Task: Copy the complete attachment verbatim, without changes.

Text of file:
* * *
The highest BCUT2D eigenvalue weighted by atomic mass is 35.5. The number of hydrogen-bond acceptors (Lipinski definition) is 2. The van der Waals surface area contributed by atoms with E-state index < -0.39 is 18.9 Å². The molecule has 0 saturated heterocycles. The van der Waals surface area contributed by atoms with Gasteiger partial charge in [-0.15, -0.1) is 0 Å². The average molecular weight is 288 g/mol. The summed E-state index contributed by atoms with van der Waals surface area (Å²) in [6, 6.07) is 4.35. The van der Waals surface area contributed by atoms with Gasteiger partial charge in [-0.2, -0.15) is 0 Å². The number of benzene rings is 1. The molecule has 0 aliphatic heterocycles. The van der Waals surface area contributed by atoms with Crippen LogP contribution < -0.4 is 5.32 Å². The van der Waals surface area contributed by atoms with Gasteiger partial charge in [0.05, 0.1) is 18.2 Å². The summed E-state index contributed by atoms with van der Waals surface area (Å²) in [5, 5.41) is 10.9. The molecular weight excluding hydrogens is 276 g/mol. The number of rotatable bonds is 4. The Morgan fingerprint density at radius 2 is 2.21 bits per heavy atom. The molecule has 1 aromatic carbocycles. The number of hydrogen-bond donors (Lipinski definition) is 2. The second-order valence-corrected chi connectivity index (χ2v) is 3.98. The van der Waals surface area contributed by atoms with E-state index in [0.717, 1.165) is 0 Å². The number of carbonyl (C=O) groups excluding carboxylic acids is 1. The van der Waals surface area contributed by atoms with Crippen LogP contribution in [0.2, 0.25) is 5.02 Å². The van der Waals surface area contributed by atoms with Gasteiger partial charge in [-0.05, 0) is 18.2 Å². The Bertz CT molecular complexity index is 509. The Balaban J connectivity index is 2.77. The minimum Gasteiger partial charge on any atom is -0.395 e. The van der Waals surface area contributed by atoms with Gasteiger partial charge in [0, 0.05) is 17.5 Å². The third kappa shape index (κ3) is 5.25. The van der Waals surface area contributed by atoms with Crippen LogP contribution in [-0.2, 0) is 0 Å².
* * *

The highest BCUT2D eigenvalue weighted by atomic mass is 35.5. The number of hydrogen-bond acceptors (Lipinski definition) is 2. The van der Waals surface area contributed by atoms with E-state index < -0.39 is 18.9 Å². The molecule has 0 saturated heterocycles. The van der Waals surface area contributed by atoms with Gasteiger partial charge in [-0.15, -0.1) is 0 Å². The average molecular weight is 288 g/mol. The summed E-state index contributed by atoms with van der Waals surface area (Å²) in [6, 6.07) is 4.35. The van der Waals surface area contributed by atoms with Gasteiger partial charge in [-0.2, -0.15) is 0 Å². The number of benzene rings is 1. The molecule has 0 aliphatic heterocycles. The van der Waals surface area contributed by atoms with Crippen LogP contribution < -0.4 is 5.32 Å². The van der Waals surface area contributed by atoms with Gasteiger partial charge in [0.05, 0.1) is 18.2 Å². The summed E-state index contributed by atoms with van der Waals surface area (Å²) in [5, 5.41) is 10.9. The molecular weight excluding hydrogens is 276 g/mol. The number of rotatable bonds is 4. The Morgan fingerprint density at radius 2 is 2.21 bits per heavy atom. The molecule has 1 aromatic carbocycles. The number of hydrogen-bond donors (Lipinski definition) is 2. The second-order valence-corrected chi connectivity index (χ2v) is 3.98. The van der Waals surface area contributed by atoms with E-state index in [0.717, 1.165) is 0 Å². The number of carbonyl (C=O) groups excluding carboxylic acids is 1. The van der Waals surface area contributed by atoms with Crippen LogP contribution in [0.2, 0.25) is 5.02 Å². The van der Waals surface area contributed by atoms with Gasteiger partial charge in [-0.05, 0) is 18.2 Å². The Bertz CT molecular complexity index is 509. The Balaban J connectivity index is 2.77. The minimum Gasteiger partial charge on any atom is -0.395 e. The van der Waals surface area contributed by atoms with Gasteiger partial charge in [0, 0.05) is 17.5 Å². The third kappa shape index (κ3) is 5.25. The van der Waals surface area contributed by atoms with Crippen LogP contribution in [-0.2, 0) is 0 Å².